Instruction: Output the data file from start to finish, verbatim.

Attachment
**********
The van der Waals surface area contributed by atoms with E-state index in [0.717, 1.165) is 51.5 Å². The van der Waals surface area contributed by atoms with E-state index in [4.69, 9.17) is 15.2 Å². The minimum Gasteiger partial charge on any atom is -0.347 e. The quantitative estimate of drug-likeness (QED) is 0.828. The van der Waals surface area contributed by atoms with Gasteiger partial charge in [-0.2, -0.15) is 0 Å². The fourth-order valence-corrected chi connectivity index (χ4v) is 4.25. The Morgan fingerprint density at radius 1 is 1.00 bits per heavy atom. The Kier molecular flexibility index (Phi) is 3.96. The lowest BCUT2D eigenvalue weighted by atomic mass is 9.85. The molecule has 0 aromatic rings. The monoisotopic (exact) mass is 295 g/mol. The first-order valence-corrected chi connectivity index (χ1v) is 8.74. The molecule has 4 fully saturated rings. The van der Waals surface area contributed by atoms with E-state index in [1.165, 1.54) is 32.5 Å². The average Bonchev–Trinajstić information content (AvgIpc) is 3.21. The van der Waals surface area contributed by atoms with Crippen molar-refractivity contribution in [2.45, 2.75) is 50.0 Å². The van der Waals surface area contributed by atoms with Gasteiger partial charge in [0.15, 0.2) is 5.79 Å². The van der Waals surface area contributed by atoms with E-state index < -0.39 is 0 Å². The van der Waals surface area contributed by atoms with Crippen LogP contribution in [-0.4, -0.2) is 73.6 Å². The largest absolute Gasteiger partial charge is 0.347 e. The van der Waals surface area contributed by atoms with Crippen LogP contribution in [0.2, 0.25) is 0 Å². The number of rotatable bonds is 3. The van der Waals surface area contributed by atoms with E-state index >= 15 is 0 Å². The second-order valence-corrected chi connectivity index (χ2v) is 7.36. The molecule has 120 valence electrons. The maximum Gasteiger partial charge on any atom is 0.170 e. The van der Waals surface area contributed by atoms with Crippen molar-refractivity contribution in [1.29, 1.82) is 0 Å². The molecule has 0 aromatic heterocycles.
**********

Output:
The van der Waals surface area contributed by atoms with E-state index in [0.717, 1.165) is 51.5 Å². The van der Waals surface area contributed by atoms with E-state index in [4.69, 9.17) is 15.2 Å². The minimum Gasteiger partial charge on any atom is -0.347 e. The quantitative estimate of drug-likeness (QED) is 0.828. The van der Waals surface area contributed by atoms with Gasteiger partial charge in [-0.2, -0.15) is 0 Å². The fourth-order valence-corrected chi connectivity index (χ4v) is 4.25. The Morgan fingerprint density at radius 1 is 1.00 bits per heavy atom. The Kier molecular flexibility index (Phi) is 3.96. The lowest BCUT2D eigenvalue weighted by atomic mass is 9.85. The molecule has 0 aromatic rings. The monoisotopic (exact) mass is 295 g/mol. The first-order valence-corrected chi connectivity index (χ1v) is 8.74. The molecule has 4 fully saturated rings. The van der Waals surface area contributed by atoms with E-state index in [1.165, 1.54) is 32.5 Å². The average Bonchev–Trinajstić information content (AvgIpc) is 3.21. The van der Waals surface area contributed by atoms with Crippen molar-refractivity contribution in [2.45, 2.75) is 50.0 Å². The van der Waals surface area contributed by atoms with Gasteiger partial charge in [0.15, 0.2) is 5.79 Å². The van der Waals surface area contributed by atoms with E-state index < -0.39 is 0 Å². The van der Waals surface area contributed by atoms with Crippen LogP contribution in [-0.4, -0.2) is 73.6 Å². The largest absolute Gasteiger partial charge is 0.347 e. The van der Waals surface area contributed by atoms with Crippen LogP contribution in [0.2, 0.25) is 0 Å². The number of rotatable bonds is 3. The van der Waals surface area contributed by atoms with E-state index >= 15 is 0 Å². The second-order valence-corrected chi connectivity index (χ2v) is 7.36. The molecule has 120 valence electrons. The maximum Gasteiger partial charge on any atom is 0.170 e. The van der Waals surface area contributed by atoms with Crippen molar-refractivity contribution in [1.29, 1.82) is 0 Å². The molecule has 0 aromatic heterocycles.